Villagers demand waste plans rethink over 'noxious smells'

Fertiliser being spread on a Norfolk field. Picture: Matthew Usher.

Fertiliser being spread on a Norfolk field. Picture: Matthew Usher. - Credit: Matthew Usher

A bid to store eco-fertiliser at a south Norfolk site has angered those living nearby, who have complained of months of “noxious smells”. 

Around 40 people have complained about plans submitted by White Recycling to store waste at the three Seething lagoons on Upgate Road.  

The company has already been using the site for two years and is now seeking retrospective permission from Norfolk County Council. 

The three Seething Lagoons planned for eco waste storage

The Seething Lagoons on Upgate Road - Credit: Google Maps

If permission is granted Whites will store organic liquid food waste for use as a substitute for fertilisers on local farms. 

Residents have raised three main concerns: Odour from the site, types of waste and whether the site is in a site of special scientific interest (SSSI).

Responding to the consultation, resident Phil Garnham complained that the site had been producing “noxious smells" and said the smell in summer was "absolutely grotesque".

Seething Parish Council also called for the application to be rejected, and said: “Foul odour caused by this storage operation, which has already been happening for some two years or more without planning approval, is a serious issue to residents. 

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“Contrary to the planning application statement - we are aware that there have been numerous complaints of unpleasant odour made to the Environment Agency (EA).”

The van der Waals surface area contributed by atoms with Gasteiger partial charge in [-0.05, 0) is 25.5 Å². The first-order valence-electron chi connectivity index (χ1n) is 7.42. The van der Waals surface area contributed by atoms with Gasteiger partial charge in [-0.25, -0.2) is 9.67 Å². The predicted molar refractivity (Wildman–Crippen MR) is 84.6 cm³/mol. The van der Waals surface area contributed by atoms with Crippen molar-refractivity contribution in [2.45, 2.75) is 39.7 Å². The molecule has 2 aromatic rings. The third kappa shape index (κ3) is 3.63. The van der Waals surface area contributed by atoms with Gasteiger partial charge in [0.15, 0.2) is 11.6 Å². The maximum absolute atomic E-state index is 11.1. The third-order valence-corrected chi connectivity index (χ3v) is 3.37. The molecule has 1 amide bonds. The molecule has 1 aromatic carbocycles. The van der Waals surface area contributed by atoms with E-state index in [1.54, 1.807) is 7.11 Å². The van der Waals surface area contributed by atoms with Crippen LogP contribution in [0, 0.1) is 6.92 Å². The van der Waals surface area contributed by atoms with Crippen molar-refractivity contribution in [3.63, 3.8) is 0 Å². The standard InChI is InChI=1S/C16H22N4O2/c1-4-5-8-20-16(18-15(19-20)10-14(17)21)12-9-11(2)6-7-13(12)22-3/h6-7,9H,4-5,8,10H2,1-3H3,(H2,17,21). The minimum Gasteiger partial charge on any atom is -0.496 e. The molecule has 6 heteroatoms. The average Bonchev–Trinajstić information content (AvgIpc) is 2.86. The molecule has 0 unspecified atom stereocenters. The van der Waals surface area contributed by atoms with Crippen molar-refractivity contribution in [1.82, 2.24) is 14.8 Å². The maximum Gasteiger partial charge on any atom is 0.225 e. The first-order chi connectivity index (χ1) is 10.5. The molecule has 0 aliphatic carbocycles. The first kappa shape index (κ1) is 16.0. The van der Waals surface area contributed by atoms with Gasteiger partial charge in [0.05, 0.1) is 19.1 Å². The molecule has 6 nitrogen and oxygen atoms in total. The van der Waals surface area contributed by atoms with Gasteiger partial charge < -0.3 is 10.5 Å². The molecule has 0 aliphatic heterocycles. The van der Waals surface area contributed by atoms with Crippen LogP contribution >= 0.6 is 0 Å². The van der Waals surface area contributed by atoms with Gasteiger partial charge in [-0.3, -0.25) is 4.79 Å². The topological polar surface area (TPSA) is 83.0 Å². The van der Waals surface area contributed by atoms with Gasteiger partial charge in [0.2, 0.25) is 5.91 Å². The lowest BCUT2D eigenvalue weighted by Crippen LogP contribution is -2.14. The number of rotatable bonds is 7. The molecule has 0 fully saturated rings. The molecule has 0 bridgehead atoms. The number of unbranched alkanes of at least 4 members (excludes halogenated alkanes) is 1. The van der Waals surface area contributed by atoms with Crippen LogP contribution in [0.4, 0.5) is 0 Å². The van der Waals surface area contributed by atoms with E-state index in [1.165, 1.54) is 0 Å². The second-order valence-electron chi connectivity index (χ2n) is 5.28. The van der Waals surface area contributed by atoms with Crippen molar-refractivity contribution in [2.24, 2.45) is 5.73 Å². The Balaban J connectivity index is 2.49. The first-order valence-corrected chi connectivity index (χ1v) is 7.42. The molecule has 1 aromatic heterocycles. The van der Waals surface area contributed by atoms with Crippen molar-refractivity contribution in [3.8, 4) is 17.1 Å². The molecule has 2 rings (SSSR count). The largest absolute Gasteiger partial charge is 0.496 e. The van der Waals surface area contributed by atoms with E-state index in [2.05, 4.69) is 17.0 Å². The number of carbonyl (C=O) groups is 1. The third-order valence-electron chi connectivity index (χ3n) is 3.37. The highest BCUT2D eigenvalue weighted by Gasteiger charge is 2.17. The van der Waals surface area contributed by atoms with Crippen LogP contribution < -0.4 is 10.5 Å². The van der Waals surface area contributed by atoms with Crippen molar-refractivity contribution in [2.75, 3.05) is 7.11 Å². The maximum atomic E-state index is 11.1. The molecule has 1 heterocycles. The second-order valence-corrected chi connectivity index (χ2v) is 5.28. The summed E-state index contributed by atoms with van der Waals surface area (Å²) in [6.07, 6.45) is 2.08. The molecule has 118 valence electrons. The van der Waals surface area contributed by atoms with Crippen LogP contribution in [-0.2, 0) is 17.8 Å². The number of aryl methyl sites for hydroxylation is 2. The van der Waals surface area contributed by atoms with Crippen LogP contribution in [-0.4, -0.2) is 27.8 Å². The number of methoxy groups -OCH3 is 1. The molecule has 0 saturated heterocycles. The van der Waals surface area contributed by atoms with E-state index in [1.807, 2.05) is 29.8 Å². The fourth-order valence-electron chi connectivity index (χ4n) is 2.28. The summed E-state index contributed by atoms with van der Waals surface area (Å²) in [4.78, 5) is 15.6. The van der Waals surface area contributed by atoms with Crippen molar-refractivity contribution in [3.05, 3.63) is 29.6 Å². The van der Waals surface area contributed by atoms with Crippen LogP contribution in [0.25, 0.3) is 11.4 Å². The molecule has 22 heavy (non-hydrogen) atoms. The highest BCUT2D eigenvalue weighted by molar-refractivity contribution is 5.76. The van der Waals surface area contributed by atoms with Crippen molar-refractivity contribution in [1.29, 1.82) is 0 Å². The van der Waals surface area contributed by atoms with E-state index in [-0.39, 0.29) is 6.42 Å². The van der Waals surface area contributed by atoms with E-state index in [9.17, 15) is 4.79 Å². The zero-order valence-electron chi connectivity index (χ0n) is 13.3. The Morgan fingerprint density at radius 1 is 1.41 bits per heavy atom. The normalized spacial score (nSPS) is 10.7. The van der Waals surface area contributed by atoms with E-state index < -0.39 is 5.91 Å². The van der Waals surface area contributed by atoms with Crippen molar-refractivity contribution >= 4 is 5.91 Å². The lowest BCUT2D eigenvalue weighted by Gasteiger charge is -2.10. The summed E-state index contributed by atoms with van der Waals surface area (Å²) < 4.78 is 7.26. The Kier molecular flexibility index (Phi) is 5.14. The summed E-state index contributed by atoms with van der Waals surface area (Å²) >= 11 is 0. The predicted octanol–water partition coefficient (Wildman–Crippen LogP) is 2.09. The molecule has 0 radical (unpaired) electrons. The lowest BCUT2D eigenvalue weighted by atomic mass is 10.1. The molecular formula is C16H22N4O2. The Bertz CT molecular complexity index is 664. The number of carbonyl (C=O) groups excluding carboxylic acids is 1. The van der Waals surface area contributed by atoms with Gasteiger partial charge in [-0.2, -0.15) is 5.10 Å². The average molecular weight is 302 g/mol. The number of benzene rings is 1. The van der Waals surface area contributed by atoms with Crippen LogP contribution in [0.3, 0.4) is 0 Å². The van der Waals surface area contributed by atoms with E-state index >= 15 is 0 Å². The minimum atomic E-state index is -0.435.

Speaking on behalf of Whites, Chris O’Donoghue insisted the company had not received many complaints and said the firm will be using an odour management plan agreed with the EA. 

He said in his experience in dealing with the odour complaints received, many related to smells from farmland.

Mr O’Donoghue insisted the site was not in an SSSI - with the Hedenham Wood SSSI 1.4km away. 

County Hall in Norwich

Responses to the application are open until March 8 - Credit: Archant Norfolk

While residents expressed concern about the permit allowing for waste from solvent extraction and chemical treatment, Mr O’Donoghue said this was due to the type of permit. 

 “We do not as a business handle these types of waste,” he said. 

“The only type of waste that we handle is organic waste that is suitable, as evidenced by independent laboratory analysis, of being applied to agricultural land as a replacement for commercially produced fertiliser.  

“I would also repeat that human waste will not be stored in the lagoons.” 

The full application can be viewed on the council’s planning website, application reference: FUL/2019/003.  

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